“I believe if we were given a bit more time, we would have crafted a resolution that could have satisfied everybody, but we just didn’t have the time," Green explained. "A political party should try to figure out a way to have a consensus in its party structure so we can move forward."

B.C. leader Andrew Weaver opposes BDS

Andrew Weaver
Andrew Weaver, climate scientist, provincial MLA and leader of the BC Green Party. Photo from BC Green Party's Facebook page.

Andrew Weaver, an elected MLA and leader of the party in B.C., recently issued the following statement:

“BDS is a politically motivated movement that damages any attempt at peace in the Middle East by assigning blame to one party. It risks increasing tension and does not represent a responsible or thoughtful approach to a difficult international issue. I think it is worth noting that Elizabeth May, as Leader of the Green Party of Canada, has also been speaking strongly against BDS as a polarizing, ineffective and unhelpful movement in the quest for peace and security in the Middle East."

Neither May nor Weaver could be reached for comment on this story. David Coon, leader of the Green Party of New Brunswick and MLA for Fredericton South was likewise unavailable for comment.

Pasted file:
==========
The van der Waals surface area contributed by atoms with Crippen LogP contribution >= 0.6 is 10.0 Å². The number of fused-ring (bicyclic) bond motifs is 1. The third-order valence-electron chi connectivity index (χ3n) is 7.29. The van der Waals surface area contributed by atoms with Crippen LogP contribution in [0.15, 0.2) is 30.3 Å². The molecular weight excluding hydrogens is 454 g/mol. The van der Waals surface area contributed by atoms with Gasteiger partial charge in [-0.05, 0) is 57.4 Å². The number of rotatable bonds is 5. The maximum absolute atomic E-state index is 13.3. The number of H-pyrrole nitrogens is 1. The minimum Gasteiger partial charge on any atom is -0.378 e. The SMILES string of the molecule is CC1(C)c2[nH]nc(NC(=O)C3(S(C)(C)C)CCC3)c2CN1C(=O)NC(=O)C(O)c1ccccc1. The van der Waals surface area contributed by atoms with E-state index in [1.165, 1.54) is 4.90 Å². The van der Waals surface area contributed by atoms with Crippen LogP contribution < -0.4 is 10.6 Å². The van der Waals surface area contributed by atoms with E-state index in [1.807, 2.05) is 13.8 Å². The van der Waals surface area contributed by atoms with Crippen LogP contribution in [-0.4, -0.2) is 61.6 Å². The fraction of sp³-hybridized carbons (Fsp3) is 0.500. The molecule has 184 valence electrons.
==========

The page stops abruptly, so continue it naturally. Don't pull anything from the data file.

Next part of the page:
May has been at the helm of the federal Greens for a decade, and has said that even if she steps down from leadership, will continue to represent her B.C. constituents until the next federal election in 2019.

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:"Politics sanitized for mass consumption" That could become a fitting motto for May's and Weaver's vision of the Green Party. The Green Party movement did not originate in Canada but in Europe. It has always been a movement that incorporated social justice concerns. Even the US Green Party wholeheartedly endorses the BDS movement.

Every other party in Canada is content to look the other way when it comes to Israel's plunge into right wing extremism and the generational oppression of a subjugated people. The Green Party leadership, or at least May and Weaver, would follow suit.

What's going on in Israel? The Israeli army's second top general, Ya'ir Golan, has some idea.

"If there is something that frightens me about the memories of the Holocaust, it is the knowledge of the awful processes which happened in Europe in general, and in Germany in particular, 70, 80, 90 years ago, and finding traces of them here in our midst, today, in 2016.”

General Golan knows the reality of fascism. A German Jew, his parents managed to flee Hitler's Germany in the nick of time. As a boy he saw fascism take hold and spread in his boyhood homeland.